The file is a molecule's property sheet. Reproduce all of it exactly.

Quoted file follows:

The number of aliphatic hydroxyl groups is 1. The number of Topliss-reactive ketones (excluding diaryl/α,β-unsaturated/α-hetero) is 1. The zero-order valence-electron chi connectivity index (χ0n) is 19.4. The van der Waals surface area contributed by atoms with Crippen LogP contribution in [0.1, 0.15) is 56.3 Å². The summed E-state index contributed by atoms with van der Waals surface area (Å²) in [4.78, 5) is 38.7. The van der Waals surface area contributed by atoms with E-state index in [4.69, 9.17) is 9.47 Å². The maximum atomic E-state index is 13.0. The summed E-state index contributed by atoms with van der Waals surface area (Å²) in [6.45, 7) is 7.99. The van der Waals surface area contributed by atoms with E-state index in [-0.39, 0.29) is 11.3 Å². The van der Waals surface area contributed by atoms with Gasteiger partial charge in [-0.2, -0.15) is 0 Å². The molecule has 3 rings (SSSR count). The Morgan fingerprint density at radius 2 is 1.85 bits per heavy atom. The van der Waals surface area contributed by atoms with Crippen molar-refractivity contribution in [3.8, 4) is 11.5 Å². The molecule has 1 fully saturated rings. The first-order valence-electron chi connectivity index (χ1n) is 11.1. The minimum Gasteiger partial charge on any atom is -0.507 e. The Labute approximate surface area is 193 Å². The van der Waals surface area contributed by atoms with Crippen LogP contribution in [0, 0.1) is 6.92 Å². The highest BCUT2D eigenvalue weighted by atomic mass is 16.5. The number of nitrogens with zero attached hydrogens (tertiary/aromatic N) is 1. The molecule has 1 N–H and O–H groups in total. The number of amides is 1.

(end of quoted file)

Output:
The number of aliphatic hydroxyl groups is 1. The number of Topliss-reactive ketones (excluding diaryl/α,β-unsaturated/α-hetero) is 1. The zero-order valence-electron chi connectivity index (χ0n) is 19.4. The van der Waals surface area contributed by atoms with Crippen LogP contribution in [0.1, 0.15) is 56.3 Å². The summed E-state index contributed by atoms with van der Waals surface area (Å²) in [4.78, 5) is 38.7. The van der Waals surface area contributed by atoms with E-state index in [4.69, 9.17) is 9.47 Å². The maximum atomic E-state index is 13.0. The summed E-state index contributed by atoms with van der Waals surface area (Å²) in [6.45, 7) is 7.99. The van der Waals surface area contributed by atoms with E-state index in [-0.39, 0.29) is 11.3 Å². The van der Waals surface area contributed by atoms with Gasteiger partial charge in [-0.2, -0.15) is 0 Å². The molecule has 3 rings (SSSR count). The Morgan fingerprint density at radius 2 is 1.85 bits per heavy atom. The van der Waals surface area contributed by atoms with Crippen molar-refractivity contribution in [3.8, 4) is 11.5 Å². The molecule has 1 fully saturated rings. The first-order valence-electron chi connectivity index (χ1n) is 11.1. The minimum Gasteiger partial charge on any atom is -0.507 e. The Labute approximate surface area is 193 Å². The van der Waals surface area contributed by atoms with Crippen LogP contribution in [0, 0.1) is 6.92 Å². The highest BCUT2D eigenvalue weighted by atomic mass is 16.5. The number of nitrogens with zero attached hydrogens (tertiary/aromatic N) is 1. The molecule has 1 N–H and O–H groups in total. The number of amides is 1.